Richard Stott is an actor. He contacted PIP-UK to let us know he was performing at the Edinburgh Fringe 2017. He called his performance ‘ Wretched’.
Sam and I decided we would go to watch his performance. This is the first time we had been to the Edinburgh Fringe so we didn’t know what to expect.
As we waited outside for the performance to begin, we thought we were the only ones waiting to see Richard in ‘Wretched’ but we were soon joined by others. Waiting at the end of the street from the venue, I was approached by a very lively guy who was handing out leaflets for a performance and inviting us to go and watch it. I already had a handful of these leaflets as all the acts at the Fringe do this. I looked at the leaflet and then at the guy’s face who was talking to me. The leaflet was for ‘Wretched’, I asked are you Richard? I told him Sam and I were there from PIP-UK and he dashed off to give Sam a big hug. He was delighted to see us there, as we were to meet him.
We went into the venue not really knowing what to expect. There was a green recycling bin on the stage and nothing else. Richard came on and started by telling us how babies born, many moons ago with any differences, in Greece were treated. I was really shocked by this description and can’t bring myself to write it down but I’m sure you can Google it. What a long way we have come since then in the treatment of theses babies. But have we really? Richard was born with Poland Syndrome. He hadn’t found P.S. to be an issue until he began his acting career. In his performance he recounted some of the experiences he had had in his life when people discovered he had P.S. and a smaller hand. He made these experiences sound funny and laughed and smiled about it himself. Richard laughed but you could feel his sadness. It was a very emotional performance and some of the audience were in tears in parts and laughing in others.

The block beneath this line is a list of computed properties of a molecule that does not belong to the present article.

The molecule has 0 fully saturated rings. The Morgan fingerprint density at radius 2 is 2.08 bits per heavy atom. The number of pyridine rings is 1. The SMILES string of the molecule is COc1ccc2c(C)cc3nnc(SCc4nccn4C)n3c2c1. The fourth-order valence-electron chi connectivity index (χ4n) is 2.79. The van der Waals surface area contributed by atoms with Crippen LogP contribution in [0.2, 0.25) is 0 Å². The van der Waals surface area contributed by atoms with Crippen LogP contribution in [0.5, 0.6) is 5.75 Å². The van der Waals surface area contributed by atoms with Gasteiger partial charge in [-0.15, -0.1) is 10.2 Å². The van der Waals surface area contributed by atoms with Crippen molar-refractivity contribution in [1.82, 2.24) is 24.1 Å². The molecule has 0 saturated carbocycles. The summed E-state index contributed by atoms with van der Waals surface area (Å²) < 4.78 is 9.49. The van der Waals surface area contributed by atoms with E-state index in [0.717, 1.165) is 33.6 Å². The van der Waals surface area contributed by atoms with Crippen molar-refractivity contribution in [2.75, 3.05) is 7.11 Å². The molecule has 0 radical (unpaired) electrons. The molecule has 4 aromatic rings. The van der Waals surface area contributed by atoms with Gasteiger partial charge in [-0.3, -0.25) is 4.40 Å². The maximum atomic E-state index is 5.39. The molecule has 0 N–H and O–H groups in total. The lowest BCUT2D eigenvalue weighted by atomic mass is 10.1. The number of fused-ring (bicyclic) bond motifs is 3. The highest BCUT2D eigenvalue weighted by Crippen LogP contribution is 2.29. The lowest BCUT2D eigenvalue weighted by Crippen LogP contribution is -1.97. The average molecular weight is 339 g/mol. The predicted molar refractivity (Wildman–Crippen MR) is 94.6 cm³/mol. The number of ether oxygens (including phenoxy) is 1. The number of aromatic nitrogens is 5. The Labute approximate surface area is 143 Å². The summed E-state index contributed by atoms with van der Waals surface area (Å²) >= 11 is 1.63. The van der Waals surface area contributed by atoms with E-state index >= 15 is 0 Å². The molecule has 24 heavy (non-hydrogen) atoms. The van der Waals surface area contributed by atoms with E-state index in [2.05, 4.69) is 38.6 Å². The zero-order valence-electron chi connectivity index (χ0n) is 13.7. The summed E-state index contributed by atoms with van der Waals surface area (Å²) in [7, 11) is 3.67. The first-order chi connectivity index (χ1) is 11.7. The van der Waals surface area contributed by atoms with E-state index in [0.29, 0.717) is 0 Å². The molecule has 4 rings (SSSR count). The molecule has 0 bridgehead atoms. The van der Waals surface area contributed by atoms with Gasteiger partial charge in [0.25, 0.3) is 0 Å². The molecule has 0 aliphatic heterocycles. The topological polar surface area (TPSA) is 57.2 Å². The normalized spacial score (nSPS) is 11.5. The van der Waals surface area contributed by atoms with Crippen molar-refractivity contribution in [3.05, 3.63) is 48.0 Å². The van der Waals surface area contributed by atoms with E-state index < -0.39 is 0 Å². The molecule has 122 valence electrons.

The whole show was about Richard living with Poland Syndrome and being an actor. He called some of his audition experiences. Richard had a powerful voice and presence on the stage. You could see he was confident and a strong actor. However in his auditions he found the same scenario repeating itself. He found that everything would be going well until they realised he had a smaller hand and they couldn’t see beyond that. He doesn’t want to be defined by his hand. He feels cannot be called disabled as he doesn’t think of himself as disabled or as disabled enough to be disabled.
To sum up
Richard gave a compelling and emotional performance. He raised some points about P.S. that we at PIP-UK hadn’t considered before. One point was that as he grew things he had to hold grew bigger too such as cups and drinking glasses. Richard ended his performance by singing “Dream the impossible dream”, which summed up his struggle to get acting work. Richard is hoping to go on tour with this performance, if you get a chance go and see it. I would advise it is more suited to adults.
Follow Richard on Twitter to see his upcoming appearances